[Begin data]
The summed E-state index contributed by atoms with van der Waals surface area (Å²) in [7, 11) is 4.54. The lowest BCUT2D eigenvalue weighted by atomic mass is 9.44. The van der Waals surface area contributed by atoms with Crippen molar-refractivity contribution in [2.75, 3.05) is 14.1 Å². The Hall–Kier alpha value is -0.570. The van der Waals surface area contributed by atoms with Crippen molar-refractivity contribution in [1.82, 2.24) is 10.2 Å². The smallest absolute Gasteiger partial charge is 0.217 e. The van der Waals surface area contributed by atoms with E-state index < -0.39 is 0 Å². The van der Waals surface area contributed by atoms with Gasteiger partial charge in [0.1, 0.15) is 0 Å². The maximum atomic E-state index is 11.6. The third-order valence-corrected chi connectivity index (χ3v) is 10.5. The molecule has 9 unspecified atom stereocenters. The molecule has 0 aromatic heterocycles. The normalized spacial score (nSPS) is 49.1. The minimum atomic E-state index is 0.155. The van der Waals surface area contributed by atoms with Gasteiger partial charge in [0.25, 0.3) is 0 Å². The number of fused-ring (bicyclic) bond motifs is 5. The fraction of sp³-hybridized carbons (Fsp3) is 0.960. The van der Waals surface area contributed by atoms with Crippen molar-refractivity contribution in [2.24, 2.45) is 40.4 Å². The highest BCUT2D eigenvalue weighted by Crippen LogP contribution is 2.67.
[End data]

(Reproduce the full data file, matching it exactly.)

The summed E-state index contributed by atoms with van der Waals surface area (Å²) in [7, 11) is 4.54. The lowest BCUT2D eigenvalue weighted by atomic mass is 9.44. The van der Waals surface area contributed by atoms with Crippen molar-refractivity contribution in [2.75, 3.05) is 14.1 Å². The Hall–Kier alpha value is -0.570. The van der Waals surface area contributed by atoms with Crippen molar-refractivity contribution in [1.82, 2.24) is 10.2 Å². The smallest absolute Gasteiger partial charge is 0.217 e. The van der Waals surface area contributed by atoms with E-state index < -0.39 is 0 Å². The van der Waals surface area contributed by atoms with Gasteiger partial charge in [0.1, 0.15) is 0 Å². The maximum atomic E-state index is 11.6. The third-order valence-corrected chi connectivity index (χ3v) is 10.5. The molecule has 9 unspecified atom stereocenters. The molecule has 0 aromatic heterocycles. The normalized spacial score (nSPS) is 49.1. The minimum atomic E-state index is 0.155. The van der Waals surface area contributed by atoms with Gasteiger partial charge in [0.25, 0.3) is 0 Å². The number of fused-ring (bicyclic) bond motifs is 5. The fraction of sp³-hybridized carbons (Fsp3) is 0.960. The van der Waals surface area contributed by atoms with Crippen molar-refractivity contribution in [2.24, 2.45) is 40.4 Å². The highest BCUT2D eigenvalue weighted by Crippen LogP contribution is 2.67.